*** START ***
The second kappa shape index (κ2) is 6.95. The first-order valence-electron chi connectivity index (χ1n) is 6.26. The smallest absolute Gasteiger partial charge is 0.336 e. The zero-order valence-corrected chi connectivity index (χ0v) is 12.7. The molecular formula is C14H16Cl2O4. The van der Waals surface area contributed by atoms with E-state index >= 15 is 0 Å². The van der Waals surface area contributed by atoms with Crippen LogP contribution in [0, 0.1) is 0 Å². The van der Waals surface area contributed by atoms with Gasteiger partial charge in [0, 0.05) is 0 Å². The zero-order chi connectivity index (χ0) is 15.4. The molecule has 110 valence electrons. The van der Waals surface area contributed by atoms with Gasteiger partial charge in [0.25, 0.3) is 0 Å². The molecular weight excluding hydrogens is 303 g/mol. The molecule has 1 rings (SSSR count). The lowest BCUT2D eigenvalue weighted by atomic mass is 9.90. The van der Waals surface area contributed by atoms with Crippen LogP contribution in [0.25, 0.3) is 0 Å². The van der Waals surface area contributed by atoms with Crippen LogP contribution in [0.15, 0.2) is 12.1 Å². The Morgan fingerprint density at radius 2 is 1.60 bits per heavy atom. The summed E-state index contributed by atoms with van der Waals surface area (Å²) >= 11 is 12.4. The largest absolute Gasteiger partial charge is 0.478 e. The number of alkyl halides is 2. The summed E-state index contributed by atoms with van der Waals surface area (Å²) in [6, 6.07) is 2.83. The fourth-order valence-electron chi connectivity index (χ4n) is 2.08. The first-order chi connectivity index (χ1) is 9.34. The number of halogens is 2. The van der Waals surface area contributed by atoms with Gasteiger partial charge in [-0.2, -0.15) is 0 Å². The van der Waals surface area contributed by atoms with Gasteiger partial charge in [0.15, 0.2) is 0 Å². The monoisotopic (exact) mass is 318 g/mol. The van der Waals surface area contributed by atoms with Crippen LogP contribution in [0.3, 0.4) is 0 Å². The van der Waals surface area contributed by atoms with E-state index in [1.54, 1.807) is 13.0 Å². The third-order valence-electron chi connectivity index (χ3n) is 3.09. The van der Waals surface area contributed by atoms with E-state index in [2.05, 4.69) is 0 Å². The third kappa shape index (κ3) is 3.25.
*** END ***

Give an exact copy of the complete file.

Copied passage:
The second kappa shape index (κ2) is 6.95. The first-order valence-electron chi connectivity index (χ1n) is 6.26. The smallest absolute Gasteiger partial charge is 0.336 e. The zero-order valence-corrected chi connectivity index (χ0v) is 12.7. The molecular formula is C14H16Cl2O4. The van der Waals surface area contributed by atoms with E-state index >= 15 is 0 Å². The van der Waals surface area contributed by atoms with Crippen LogP contribution in [0, 0.1) is 0 Å². The van der Waals surface area contributed by atoms with Gasteiger partial charge in [0, 0.05) is 0 Å². The zero-order chi connectivity index (χ0) is 15.4. The molecule has 110 valence electrons. The van der Waals surface area contributed by atoms with Gasteiger partial charge in [0.25, 0.3) is 0 Å². The molecular weight excluding hydrogens is 303 g/mol. The molecule has 1 rings (SSSR count). The lowest BCUT2D eigenvalue weighted by atomic mass is 9.90. The van der Waals surface area contributed by atoms with Crippen LogP contribution in [0.25, 0.3) is 0 Å². The van der Waals surface area contributed by atoms with Crippen LogP contribution in [0.15, 0.2) is 12.1 Å². The Morgan fingerprint density at radius 2 is 1.60 bits per heavy atom. The summed E-state index contributed by atoms with van der Waals surface area (Å²) >= 11 is 12.4. The largest absolute Gasteiger partial charge is 0.478 e. The number of alkyl halides is 2. The summed E-state index contributed by atoms with van der Waals surface area (Å²) in [6, 6.07) is 2.83. The fourth-order valence-electron chi connectivity index (χ4n) is 2.08. The first-order chi connectivity index (χ1) is 9.34. The number of halogens is 2. The van der Waals surface area contributed by atoms with Gasteiger partial charge in [-0.2, -0.15) is 0 Å². The van der Waals surface area contributed by atoms with Gasteiger partial charge in [0.15, 0.2) is 0 Å². The monoisotopic (exact) mass is 318 g/mol. The van der Waals surface area contributed by atoms with Crippen LogP contribution in [0.3, 0.4) is 0 Å². The van der Waals surface area contributed by atoms with E-state index in [1.54, 1.807) is 13.0 Å². The third-order valence-electron chi connectivity index (χ3n) is 3.09. The van der Waals surface area contributed by atoms with E-state index in [2.05, 4.69) is 0 Å². The third kappa shape index (κ3) is 3.25.